Codo Advisory keeps an eye for you on the latest events and trends in climate finance and corporate sustainability, in the world and in Japan. Here’s what caught our attention last week.
World | Latest climate science report calls for action: it’s now or never
- The third and final issue of the landmark IPPC report published this week says the world needs to cut its emissions by 50% by 2030 to ensure livable future. Greenhouse gas emissions must peak by 2025.
- Major transition in the energy sector with dropping fossil fuel for renewable energy is needed. Coal power must end as early as possible. Industry decarbonization supported by low-to-zero GHG production processes is a must.
- Two-thirds of the world’s largest banks and asset managers are failing to set concrete climate targets for this decade. Investments into climate mitigation and adaptation need to increase 3 to 6 times by 2030.
World | Banks face new standards on carbon emissions disclosure
- The newly formed International Sustainability Standards Board (ISSB) published a draft of its proposed standards for corporate disclosures on sustainability-related issues for financial institutions, reports the Financial Times.
- The standards are intended to provide a benchmark that regulators worldwide can use to impose new disclosure rules on companies.
- The requirement for banks and institutional investors to disclose emissions linked to their financial assets is a significant element of the proposed standards, ISSB chair Emmanuel Faber (former CEO of Danone) told the Financial Times.
- ISSB standards were built upon the conceptual framework established by TCFD.
World | ESG rating firms reeling as war exposes Russian blind spot
- On the eve of the invasion, about $9.5 billion in funds meeting European environmental, social or governance standards were in Russia, reports Bloomberg.
- Regulators are now calling for urgent work to clarify the myriad standards and practices being used to produce such ratings.
- There are more than 600 standards and frameworks, data providers, ratings and rankings that are working to measure ESG-related risks, according to the European Banking Federation. Experts say that ratings companies should provide greater transparency on how they reach their conclusions and regularly review their methodology.
Europe | Investors warn European companies over climate accounting
- Thirty-four investors managing more than $7 trillion in assets have warned 17 of Europe’s largest companies, including BP and Volkswagen, that they could challenge board directors over their accounting of climate risks, reports Reuters.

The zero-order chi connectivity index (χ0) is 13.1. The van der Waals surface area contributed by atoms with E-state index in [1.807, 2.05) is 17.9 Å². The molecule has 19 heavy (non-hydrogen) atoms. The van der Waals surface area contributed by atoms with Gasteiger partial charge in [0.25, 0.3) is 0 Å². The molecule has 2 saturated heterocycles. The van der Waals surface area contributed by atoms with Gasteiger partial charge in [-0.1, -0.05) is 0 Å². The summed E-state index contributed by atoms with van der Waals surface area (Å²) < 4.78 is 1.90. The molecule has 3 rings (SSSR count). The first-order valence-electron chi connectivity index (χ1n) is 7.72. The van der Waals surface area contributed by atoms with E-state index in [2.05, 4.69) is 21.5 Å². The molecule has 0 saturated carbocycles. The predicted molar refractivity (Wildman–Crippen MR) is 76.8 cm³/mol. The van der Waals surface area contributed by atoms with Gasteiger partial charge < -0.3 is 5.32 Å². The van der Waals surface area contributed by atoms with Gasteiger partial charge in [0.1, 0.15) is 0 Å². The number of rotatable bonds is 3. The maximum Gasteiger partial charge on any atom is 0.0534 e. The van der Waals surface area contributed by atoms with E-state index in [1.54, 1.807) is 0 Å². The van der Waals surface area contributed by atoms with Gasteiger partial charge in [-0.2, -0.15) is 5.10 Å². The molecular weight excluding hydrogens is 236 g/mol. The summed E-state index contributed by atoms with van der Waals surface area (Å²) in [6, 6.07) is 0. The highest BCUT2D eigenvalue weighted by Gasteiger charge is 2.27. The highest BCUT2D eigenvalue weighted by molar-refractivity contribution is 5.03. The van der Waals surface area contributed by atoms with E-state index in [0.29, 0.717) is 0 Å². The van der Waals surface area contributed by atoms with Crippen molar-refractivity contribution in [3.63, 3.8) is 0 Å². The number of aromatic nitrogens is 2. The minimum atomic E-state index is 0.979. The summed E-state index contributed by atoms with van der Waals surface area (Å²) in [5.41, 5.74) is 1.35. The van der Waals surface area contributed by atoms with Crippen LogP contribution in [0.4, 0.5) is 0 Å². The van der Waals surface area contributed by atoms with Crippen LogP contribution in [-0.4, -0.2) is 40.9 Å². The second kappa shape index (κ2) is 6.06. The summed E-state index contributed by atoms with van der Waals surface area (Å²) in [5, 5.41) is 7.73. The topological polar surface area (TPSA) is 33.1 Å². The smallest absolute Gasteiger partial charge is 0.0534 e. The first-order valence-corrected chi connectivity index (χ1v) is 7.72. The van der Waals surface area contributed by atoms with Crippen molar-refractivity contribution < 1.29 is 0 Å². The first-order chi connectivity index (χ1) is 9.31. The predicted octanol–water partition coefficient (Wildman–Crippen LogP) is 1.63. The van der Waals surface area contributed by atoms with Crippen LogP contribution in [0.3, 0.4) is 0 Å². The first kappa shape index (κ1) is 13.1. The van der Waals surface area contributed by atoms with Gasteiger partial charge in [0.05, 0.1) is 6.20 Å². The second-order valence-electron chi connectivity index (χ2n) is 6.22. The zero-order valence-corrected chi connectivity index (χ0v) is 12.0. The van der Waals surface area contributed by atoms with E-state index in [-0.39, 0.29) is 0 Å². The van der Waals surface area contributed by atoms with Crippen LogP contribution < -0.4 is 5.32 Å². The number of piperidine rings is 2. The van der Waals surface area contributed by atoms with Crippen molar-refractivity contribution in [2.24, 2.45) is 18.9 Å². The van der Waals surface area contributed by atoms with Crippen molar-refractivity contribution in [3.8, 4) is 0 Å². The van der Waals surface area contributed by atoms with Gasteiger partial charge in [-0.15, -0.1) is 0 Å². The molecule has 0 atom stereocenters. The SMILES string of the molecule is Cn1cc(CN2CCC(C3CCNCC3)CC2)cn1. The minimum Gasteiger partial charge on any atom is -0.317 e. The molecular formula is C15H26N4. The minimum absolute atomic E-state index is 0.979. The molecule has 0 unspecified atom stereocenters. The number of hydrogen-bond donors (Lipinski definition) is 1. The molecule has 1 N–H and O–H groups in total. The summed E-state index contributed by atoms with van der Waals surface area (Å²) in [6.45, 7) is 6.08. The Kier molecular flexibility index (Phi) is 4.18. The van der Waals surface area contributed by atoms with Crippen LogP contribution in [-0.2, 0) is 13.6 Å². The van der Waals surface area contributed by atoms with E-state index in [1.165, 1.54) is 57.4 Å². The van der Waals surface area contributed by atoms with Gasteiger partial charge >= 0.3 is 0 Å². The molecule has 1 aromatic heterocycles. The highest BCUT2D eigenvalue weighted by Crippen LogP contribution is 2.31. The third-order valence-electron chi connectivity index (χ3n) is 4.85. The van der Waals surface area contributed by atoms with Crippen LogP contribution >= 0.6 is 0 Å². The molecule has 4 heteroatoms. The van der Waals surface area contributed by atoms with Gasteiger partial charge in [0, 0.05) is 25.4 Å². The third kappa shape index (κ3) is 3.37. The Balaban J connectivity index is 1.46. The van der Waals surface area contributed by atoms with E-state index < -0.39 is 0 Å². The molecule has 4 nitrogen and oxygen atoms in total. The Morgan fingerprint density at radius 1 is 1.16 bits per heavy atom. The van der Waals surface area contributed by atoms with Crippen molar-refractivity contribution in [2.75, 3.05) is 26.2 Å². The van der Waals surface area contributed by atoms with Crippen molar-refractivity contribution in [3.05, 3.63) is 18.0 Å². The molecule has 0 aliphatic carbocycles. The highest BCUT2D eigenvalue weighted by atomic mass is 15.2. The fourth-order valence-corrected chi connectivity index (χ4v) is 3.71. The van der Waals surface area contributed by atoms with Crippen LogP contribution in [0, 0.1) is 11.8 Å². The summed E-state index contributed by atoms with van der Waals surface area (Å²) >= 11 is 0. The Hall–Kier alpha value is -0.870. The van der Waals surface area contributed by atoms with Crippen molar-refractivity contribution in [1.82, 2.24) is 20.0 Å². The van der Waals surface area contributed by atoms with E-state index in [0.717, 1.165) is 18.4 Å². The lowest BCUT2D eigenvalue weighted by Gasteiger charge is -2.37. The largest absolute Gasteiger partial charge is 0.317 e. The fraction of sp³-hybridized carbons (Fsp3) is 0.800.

- In recent letters, investors told the companies their accounts did not reflect the fallout from climate change on their assets and liabilities. “From next voting season you should increasingly expect to see investors vote against Audit Committee directors’ reappointment, where high-risk companies fail to meet the expectations,” the letters said.
- Auditors also contacted Air Liquide, Anglo American, Arcelor Mittal, BMW, Daimler, Enel, Equinor, Glencore, Rio Tinto, Saint-Gobain, Shell, Renault, CRH, ThyssenKrupp and TotalEnergies also received letters.
Europe | What the war in Ukraine means for energy and climate
- Nature Journal comments on the long-term perspectives of the war in Ukraine for the energy transition in Europe: Russia’s invasion has caused a short-term spike in prices but could prompt a long-term shift towards sustainability.
- Researchers say that the long-term impact on energy policy and greenhouse-gas emissions in Europe could be beneficial. A temporary increase in coal power, for instance, should drive up the price of carbon credits and force emissions reductions elsewhere.
- Although the war in Ukraine will probably speed up Europe’s move away from fossil fuels, it could slow the clean energy transition — and boost greenhouse-gas emissions — in other parts of the world.
Japan | Top Japan banks join exit from coal mine funding
- Japan’s three largest banks will stop financing coal excavation for power generation, seeking to fight climate change by withdrawing support for the carbon-intensive fuel, reports Nikkei.
- Sumitomo Mitsui Financial Group also earmarked 20 billion yen ($160 million) for sustainability investment and has established a sustainability division.
- MUFG revised its environmental policy to include a pledge not to finance new thermal coal projects. The group had set a goal of bringing outstanding financing for coal power plants to zero by fiscal 2040.
About our weekly news
The above article is a summary of news hand-picked by our team of experts. We monitor a selection of leading international and Japanese sources, including generalist and specialized press, communication from public authorities, publications from recognized non-profit organizations. Expressed opinions are these of the authors of the source materials.
Codo Advisory is a Japan-based consulting agency offering independent advisory services to help Japanese companies define and refine their low-carbon transition strategy, to reduce their risks and reinforce their global competitiveness. Feel free to read more about our services and team, or contact us if you’d like to discuss how we can work together.